Manitoba has moved the fastest in lifting business restrictions due to COVID-19, but all four western provinces have now begun to get back to economic life with an easing of physical-distancing regulations.
British Columbia’s four-part “restart plan” will roll out over the next few weeks, easing pandemic restrictions on the economic, social, educational and recreational lives of residents.
“It won’t be the flipping of a switch,” said Premier John Horgan. “We’re going to be proceeding carefully, bit by bit, one step at a time.”
Provided that COVID-19 physical distancing and other safeguards are in place, the retail sector, including hair salons, barbers, restaurants and pubs will be allowed to open May 18. Offices can also open, along with recreation centres, parks, beaches and outdoor spaces, plus transit should be back on schedule.
It will not be until June, however, when hotels and resorts, and the film industry will be allowed to open for business. It has yet to be determined when casinos, bars and nightclubs will be welcoming guests.
Alberta opened golf courses on May 2, though pro shops and clubhouses remain shuttered. On May 14 most retail businesses were allowed to reopen gradually, except in Calgary and Banff, which have had higher rates of infection. In Calgary and Brooks, retail stores, clothing, furniture and books stores, farmer's markets, museums and art galleries and daycares could open, but restaurants, bars, pubs and cafes will reopen 11 days later, on May 25, and they will operate at 50 per cent capacity. Hair salons and barbershops will also reopen on May 25 in the two citiies. Cafes and restaurants across the province must run at half capacity. The second phase also includes the reopening of movie theatres and theatres, with restrictions. The third phase would see nightclubs, gyms, pools, recreation centres and arenas reopen, also with restrictions. There is no timeline for the final two phases.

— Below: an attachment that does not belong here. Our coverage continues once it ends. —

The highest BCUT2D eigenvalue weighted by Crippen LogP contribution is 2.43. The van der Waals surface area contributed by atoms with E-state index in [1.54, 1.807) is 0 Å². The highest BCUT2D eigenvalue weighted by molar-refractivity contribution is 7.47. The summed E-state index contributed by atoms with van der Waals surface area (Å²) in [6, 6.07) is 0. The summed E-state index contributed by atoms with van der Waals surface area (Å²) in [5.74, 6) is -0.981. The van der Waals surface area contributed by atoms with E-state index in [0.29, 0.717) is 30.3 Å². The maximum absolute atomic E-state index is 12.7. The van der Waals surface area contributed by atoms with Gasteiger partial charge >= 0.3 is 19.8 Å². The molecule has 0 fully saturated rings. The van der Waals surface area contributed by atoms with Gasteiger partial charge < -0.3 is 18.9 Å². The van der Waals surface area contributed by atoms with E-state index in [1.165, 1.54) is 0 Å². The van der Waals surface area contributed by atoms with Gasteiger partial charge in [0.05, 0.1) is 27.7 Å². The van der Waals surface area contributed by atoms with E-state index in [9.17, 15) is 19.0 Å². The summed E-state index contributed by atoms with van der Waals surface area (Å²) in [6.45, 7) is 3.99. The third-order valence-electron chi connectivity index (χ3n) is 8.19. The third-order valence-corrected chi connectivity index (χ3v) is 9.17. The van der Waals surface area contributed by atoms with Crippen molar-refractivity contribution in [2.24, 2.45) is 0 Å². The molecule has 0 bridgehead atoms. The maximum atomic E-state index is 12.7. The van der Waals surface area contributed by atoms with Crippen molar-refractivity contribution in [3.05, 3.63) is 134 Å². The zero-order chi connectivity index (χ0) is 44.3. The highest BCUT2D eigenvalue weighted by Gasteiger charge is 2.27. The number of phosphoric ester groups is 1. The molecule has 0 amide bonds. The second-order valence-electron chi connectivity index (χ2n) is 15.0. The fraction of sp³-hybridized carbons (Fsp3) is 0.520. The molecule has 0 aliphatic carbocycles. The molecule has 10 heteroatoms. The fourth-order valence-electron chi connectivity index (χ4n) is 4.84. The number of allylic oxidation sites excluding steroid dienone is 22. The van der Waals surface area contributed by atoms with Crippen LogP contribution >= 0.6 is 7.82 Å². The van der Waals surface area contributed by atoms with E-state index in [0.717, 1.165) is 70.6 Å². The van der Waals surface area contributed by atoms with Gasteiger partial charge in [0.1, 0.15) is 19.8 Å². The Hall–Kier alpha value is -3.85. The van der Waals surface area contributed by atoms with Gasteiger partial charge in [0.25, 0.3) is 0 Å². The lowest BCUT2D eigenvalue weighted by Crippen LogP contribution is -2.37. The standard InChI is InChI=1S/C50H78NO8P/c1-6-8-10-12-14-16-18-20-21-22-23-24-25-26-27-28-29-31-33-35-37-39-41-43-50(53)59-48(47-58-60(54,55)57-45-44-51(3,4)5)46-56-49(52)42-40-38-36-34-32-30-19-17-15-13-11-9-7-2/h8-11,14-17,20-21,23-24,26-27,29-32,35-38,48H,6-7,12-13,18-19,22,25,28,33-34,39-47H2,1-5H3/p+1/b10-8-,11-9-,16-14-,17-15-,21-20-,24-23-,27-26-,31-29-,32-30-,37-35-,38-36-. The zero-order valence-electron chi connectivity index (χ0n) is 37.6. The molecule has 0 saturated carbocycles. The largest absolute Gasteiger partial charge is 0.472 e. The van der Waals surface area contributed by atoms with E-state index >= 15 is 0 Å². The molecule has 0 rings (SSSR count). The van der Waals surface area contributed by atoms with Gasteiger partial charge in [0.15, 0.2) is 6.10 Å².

The Saskatchewan government's five-phase plan to reopen parts of its economy starts May 18 with dentists, optometrists and other health professionals being allowed to resume services. Phase 1 also includes reopened golf courses and campgrounds. Phase 2 will give the green light to retail businesses and salons. Restaurants and gyms could open in Phase 3, but with limited capacity. Phase 4 could see arenas, swimming pools and playgrounds opening. In Phase 5, the province would consider lifting restrictions on the size of public gatherings.
Manitoba allowed health offices, including dentists, chiropractors and physiotherapists were cleared to reopen in early May. Retail businesses were allowed to reopen at half occupancy as long as they ensure physical distancing. Restaurants can reopen patios and walk-up service. Playgrounds, golf courses and tennis courts have also reopened, along with parks and campgrounds. A second phase is to begin no earlier than June 1. That's when restaurants would be allowed to open indoor dining areas. Mass gatherings such as concerts and major sporting events will not be considered before September, however.